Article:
Tuesday Buzz: One Session, Many Approaches
How many kinds of learning can you fit into an hour? The answer, according to Marketing, Membership & Communications Conference presenter Jeffrey Cufaude, is more than you think. Also: Fretting over an event? Learn a few things from Home Alone. Really.
On Monday, Idea Architects Principal Jeffrey Cufaude brought his big ideas to ASAE’s Marketing, Membership & Communications Conference. These included a lot of smart insights on member engagement.
And now that he’s done with his presentation, he has some thoughts on how it went. His session featured a mix of standard presenting, direct audience engagement, and learning-lab-based approaches—something he described to his audience as a stream of appetizers.
While he encouraged people to work together, he didn’t force them to if they felt more comfortable working solo.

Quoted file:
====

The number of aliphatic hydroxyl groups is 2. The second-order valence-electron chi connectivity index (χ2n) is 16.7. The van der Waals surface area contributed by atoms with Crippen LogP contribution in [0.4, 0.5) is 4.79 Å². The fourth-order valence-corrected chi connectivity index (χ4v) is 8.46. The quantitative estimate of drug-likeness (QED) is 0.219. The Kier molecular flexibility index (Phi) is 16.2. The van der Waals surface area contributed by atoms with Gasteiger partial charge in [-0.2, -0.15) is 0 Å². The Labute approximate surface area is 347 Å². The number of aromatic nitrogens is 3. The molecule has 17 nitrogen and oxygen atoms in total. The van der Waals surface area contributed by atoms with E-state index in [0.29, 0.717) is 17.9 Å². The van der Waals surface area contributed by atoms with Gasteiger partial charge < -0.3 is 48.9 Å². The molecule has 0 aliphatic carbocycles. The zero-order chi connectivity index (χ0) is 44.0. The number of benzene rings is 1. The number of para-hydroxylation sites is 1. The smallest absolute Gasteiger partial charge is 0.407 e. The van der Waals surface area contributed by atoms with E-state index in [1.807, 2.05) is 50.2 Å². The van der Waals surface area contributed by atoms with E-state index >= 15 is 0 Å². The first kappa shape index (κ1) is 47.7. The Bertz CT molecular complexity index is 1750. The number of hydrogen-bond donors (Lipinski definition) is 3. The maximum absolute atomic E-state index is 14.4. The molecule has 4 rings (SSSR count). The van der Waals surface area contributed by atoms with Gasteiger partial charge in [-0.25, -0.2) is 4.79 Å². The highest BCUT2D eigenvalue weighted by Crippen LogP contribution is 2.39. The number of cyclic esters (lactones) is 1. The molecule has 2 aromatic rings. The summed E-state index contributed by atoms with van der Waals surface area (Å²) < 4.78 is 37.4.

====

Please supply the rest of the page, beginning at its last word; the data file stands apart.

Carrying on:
In the end, it was a lot of different stuff, but it all hung together without a lot of extra clutter.
“I hope the participants experienced the session as focused, hands-on, and fast-paced—but not rushed—as that’s what all my design planning and prep was intended to create,” he explained in a blog post on his firm’s site. “While I’d much rather have done this session in a 75- or 90-minute time block, I feel good about what we were able to do in only 60.”
Home Alone Advice
Ahhhh!!!! Perhaps the most clever blog post we’ve seen in a while comes from MemberClicks’ Callie Walker, who ties event planning to many people’s favorite movie ever, Home Alone.
“Kevin McCallister never panicked when Harry and Marv broke into his house,” she writes. “He had a plan—and a backup plan at that. When a fire arises, stay calm, remember your plan, and make rational decisions.”
Be sure to read on for a good giggle. (ht @memberclicks)
Other Links of Note
“When you are stuck at the bottom of a pit, find a way out. Don’t waste energy griping about how you got there.” — David M. Patt, founder of Association Executive Management.
How should nonprofit organizations use Twitter? This SocialFish guest post by John Haydon should get you thinking.
Pinterest’s strategy for monetization? The company is planning to add “buy” buttons.